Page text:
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Saturday, June 21, 2008

The profit of smaller jobs

Michael Stone's Markup and Profit blog relates two entries which touch close to home (literally).

The posting: Are you throwing away small jobs?, questions why contractors ignore or fail to serve the small projects they are invited to complete. Correlating with that posting is this additional observation, Connections -- finding a contractor where Stone relates the problems many people have in just getting someone to return their call.

Ask my wife about this matter, and you'll receive a handful of frustrating observations, and what makes this worse, is that I have 'connections'. After all, I publish construction trade newspapers and have been in this business close to two decades. So when she asked for assistance in finding someone to handle a small masonry job around the house, I went to one of the best known renovation contractors and the local commercial brick dealer -- both of whom I have good relationships with -- and asked for referrals. (I didn't expect them to be able to do the work required, but had confidence they could provide names of qualified contractors.)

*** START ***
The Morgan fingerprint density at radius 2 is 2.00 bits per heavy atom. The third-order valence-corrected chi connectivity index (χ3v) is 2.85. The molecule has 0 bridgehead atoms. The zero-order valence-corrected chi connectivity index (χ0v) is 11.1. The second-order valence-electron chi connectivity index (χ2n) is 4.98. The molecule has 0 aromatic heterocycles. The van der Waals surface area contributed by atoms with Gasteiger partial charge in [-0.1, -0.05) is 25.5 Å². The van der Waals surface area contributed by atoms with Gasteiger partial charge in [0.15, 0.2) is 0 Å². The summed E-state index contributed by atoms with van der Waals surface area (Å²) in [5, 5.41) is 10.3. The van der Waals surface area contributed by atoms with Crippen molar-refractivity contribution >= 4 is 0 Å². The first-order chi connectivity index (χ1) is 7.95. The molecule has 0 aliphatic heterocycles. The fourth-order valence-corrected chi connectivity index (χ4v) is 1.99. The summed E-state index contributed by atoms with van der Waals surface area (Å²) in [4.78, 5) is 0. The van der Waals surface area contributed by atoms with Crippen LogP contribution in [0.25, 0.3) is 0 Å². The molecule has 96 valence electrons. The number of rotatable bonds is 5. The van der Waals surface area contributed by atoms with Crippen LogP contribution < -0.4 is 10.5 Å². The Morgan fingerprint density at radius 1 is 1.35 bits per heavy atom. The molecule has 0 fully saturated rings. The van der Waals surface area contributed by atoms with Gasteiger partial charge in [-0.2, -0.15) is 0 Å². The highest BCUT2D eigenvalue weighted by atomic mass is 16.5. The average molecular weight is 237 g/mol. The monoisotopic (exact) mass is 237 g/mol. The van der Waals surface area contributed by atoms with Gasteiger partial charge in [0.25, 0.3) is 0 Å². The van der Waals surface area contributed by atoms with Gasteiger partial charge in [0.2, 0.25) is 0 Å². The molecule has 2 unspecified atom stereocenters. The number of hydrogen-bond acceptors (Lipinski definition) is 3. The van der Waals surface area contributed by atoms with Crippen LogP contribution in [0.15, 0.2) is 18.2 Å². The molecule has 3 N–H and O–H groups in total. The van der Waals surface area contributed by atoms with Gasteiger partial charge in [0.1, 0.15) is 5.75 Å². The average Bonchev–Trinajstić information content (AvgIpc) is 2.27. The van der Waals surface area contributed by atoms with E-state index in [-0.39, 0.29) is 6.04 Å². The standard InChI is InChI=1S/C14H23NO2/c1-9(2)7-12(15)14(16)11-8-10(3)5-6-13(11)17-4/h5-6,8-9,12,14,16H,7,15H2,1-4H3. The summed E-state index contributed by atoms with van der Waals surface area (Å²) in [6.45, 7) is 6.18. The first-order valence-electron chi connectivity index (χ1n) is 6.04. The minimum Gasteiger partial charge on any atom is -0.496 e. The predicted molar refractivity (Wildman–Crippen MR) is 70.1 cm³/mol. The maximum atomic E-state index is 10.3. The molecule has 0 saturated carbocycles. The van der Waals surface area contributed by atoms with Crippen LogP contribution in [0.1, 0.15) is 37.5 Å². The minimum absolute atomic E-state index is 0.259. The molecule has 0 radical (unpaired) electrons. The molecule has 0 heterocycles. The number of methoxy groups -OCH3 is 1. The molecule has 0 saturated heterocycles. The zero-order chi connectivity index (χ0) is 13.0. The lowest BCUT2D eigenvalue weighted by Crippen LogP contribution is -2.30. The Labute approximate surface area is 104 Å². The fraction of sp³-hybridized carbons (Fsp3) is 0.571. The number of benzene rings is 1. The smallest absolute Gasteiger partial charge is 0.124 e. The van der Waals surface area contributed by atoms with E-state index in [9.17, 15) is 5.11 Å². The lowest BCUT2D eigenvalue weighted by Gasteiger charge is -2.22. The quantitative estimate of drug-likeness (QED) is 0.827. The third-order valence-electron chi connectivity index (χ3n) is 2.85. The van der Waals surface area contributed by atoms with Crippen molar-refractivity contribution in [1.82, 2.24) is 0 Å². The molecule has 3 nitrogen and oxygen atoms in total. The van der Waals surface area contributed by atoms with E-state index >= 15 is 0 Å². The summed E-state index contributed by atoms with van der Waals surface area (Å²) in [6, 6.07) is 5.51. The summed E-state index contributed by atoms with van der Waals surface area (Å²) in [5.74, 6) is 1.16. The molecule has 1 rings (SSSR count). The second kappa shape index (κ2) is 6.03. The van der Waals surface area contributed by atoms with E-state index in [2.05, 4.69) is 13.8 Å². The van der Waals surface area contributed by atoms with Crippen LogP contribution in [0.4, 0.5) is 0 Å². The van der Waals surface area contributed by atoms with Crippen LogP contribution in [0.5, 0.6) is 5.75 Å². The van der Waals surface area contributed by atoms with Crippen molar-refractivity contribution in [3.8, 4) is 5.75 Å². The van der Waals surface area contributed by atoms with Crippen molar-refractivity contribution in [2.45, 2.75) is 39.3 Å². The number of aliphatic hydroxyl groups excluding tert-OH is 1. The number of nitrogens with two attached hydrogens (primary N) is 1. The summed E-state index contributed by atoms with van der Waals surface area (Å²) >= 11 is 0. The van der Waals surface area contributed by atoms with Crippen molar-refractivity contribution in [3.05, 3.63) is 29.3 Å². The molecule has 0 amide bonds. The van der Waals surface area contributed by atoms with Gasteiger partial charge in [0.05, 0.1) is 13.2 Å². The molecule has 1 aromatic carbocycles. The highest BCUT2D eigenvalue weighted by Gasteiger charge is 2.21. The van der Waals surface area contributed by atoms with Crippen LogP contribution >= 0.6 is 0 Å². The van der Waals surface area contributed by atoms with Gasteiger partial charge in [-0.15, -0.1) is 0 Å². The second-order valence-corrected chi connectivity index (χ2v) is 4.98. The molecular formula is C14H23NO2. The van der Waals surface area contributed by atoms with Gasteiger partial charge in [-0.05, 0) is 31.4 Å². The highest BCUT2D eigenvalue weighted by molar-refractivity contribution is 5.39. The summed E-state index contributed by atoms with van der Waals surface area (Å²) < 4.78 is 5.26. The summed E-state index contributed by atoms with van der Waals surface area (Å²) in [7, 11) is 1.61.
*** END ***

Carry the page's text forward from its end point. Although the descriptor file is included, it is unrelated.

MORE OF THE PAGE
We received five names from the two referring sources -- and Vivian called all of them. One of them showed up, but has yet to produce a quote.

Sure, the job is small, but we aren't trying to be cheapskates here; we are quite willing to allow for markup to allow for time and inconvenience -- and if we don't have more work that needs to be done, I certainly can spread the word and help their businesses (without pushing them to advertise or anything like that).

It's a puzzling dilemma that we see all around us. Contractors crying there isn't enough work; and consumers complaining they can't find anyone to do the job. Why is this happening?

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